Men More Likely to Drive Distracted Than Women, Survey Says
Among other things, men are 260 percent more likely to check out pedestrians.
Forget the old stereotype of women being worse drivers than men. According to a survey conducted by Smith's Lawyers, men are far more likely to be distracted behind the wheel than women in several different ways—particularly looking at pedestrians.
The survey asked 2,214 people across the U.S. about their distracted driving habits. It reveals that more than 70 percent of drivers engage in some form of distracting activity while behind the wheel, and are not just limited to phone use.
Men are far worse offenders than women, the survey says. Men are 22 percent more likely to use their smartphones while driving, 74 percent more likely to drive with their knees, and 70 percent more likely to watch videos while driving. Men are also a whopping 260 percent more likely to check out pedestrians while driving. While I do not engage in these other distracted activities, I have to admit, with apologies to my wife, that yes, my eyes do wander to attractive pedestrians from time to time.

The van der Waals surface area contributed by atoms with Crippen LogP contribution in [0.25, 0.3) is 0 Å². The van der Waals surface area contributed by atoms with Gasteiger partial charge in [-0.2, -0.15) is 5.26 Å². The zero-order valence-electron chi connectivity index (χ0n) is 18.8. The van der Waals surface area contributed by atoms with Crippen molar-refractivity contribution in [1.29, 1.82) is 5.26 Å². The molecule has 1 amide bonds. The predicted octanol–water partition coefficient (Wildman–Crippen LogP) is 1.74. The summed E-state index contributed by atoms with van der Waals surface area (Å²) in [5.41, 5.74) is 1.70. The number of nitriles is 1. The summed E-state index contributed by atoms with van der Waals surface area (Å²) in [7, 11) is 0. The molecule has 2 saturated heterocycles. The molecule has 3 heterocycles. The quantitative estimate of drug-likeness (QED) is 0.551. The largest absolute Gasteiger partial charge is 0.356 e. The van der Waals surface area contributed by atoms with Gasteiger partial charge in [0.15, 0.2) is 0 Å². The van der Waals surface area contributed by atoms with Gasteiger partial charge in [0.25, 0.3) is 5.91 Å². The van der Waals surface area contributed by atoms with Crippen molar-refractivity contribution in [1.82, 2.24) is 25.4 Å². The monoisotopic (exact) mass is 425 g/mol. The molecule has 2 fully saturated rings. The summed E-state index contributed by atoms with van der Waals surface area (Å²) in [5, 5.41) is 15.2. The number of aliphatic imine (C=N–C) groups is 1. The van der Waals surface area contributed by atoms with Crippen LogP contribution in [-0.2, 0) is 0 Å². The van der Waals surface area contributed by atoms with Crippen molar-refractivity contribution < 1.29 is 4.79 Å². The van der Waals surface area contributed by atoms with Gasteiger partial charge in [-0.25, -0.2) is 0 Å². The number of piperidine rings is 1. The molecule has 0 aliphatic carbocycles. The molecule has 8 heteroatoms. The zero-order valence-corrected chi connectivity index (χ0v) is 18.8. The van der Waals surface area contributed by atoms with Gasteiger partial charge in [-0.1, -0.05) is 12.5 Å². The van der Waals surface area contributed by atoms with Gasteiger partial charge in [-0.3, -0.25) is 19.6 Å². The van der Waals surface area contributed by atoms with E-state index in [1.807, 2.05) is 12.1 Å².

Of course, there are many other forms of distraction, too. About 60 percent of all drivers eat and drink (not alcohol) while driving. A Lytx study in 2014 found that drivers are 3.6 times more likely to crash while eating or drinking. Additionally, the National Highway Traffic Safety Administration estimates odds of crashing go up 80 percent and that 65 percent of close calls on the road are due to food or drink (non-alcohol) related distractions.
The study breaks down distractions by part of the country as well. The most common place for drivers to use a phone while driving is the western part of the U.S., while this practice is least common in the northeast. Living there myself, I know that most northeastern states outlaw using a phone while driving, which may be a contributing factor. While the west may lead in phone use, it is the least common area for driving with your knees. That dubious honor goes to the midwest.
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